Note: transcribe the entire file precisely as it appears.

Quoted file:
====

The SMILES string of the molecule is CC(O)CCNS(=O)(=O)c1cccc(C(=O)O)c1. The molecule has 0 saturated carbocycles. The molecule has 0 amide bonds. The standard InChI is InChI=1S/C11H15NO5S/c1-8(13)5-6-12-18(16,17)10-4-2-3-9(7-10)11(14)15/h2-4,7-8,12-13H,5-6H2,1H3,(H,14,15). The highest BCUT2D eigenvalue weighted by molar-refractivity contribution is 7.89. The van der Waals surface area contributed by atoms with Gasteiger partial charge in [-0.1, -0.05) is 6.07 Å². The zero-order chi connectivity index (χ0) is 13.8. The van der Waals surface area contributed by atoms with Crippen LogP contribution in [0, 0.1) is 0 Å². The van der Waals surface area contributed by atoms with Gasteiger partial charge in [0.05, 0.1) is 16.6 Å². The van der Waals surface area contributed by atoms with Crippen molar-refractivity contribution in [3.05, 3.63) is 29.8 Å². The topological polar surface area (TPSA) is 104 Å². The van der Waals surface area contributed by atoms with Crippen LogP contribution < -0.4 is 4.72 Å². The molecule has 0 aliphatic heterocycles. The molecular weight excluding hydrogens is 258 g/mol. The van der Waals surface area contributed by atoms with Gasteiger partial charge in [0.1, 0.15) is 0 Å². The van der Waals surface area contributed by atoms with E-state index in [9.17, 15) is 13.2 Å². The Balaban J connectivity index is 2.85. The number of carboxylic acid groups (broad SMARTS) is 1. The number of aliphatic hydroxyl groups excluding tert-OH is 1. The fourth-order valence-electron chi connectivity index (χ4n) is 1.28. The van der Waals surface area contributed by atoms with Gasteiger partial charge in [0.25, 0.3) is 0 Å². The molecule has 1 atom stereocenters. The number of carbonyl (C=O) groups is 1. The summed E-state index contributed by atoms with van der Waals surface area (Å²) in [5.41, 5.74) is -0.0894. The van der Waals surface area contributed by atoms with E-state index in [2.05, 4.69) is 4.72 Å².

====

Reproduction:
The SMILES string of the molecule is CC(O)CCNS(=O)(=O)c1cccc(C(=O)O)c1. The molecule has 0 saturated carbocycles. The molecule has 0 amide bonds. The standard InChI is InChI=1S/C11H15NO5S/c1-8(13)5-6-12-18(16,17)10-4-2-3-9(7-10)11(14)15/h2-4,7-8,12-13H,5-6H2,1H3,(H,14,15). The highest BCUT2D eigenvalue weighted by molar-refractivity contribution is 7.89. The van der Waals surface area contributed by atoms with Gasteiger partial charge in [-0.1, -0.05) is 6.07 Å². The zero-order chi connectivity index (χ0) is 13.8. The van der Waals surface area contributed by atoms with Crippen LogP contribution in [0, 0.1) is 0 Å². The van der Waals surface area contributed by atoms with Gasteiger partial charge in [0.05, 0.1) is 16.6 Å². The van der Waals surface area contributed by atoms with Crippen molar-refractivity contribution in [3.05, 3.63) is 29.8 Å². The topological polar surface area (TPSA) is 104 Å². The van der Waals surface area contributed by atoms with Crippen LogP contribution < -0.4 is 4.72 Å². The molecule has 0 aliphatic heterocycles. The molecular weight excluding hydrogens is 258 g/mol. The van der Waals surface area contributed by atoms with Gasteiger partial charge in [0.1, 0.15) is 0 Å². The van der Waals surface area contributed by atoms with E-state index in [9.17, 15) is 13.2 Å². The Balaban J connectivity index is 2.85. The number of carboxylic acid groups (broad SMARTS) is 1. The number of aliphatic hydroxyl groups excluding tert-OH is 1. The fourth-order valence-electron chi connectivity index (χ4n) is 1.28. The van der Waals surface area contributed by atoms with Gasteiger partial charge in [0.25, 0.3) is 0 Å². The molecule has 1 atom stereocenters. The number of carbonyl (C=O) groups is 1. The summed E-state index contributed by atoms with van der Waals surface area (Å²) in [5.41, 5.74) is -0.0894. The van der Waals surface area contributed by atoms with E-state index in [2.05, 4.69) is 4.72 Å².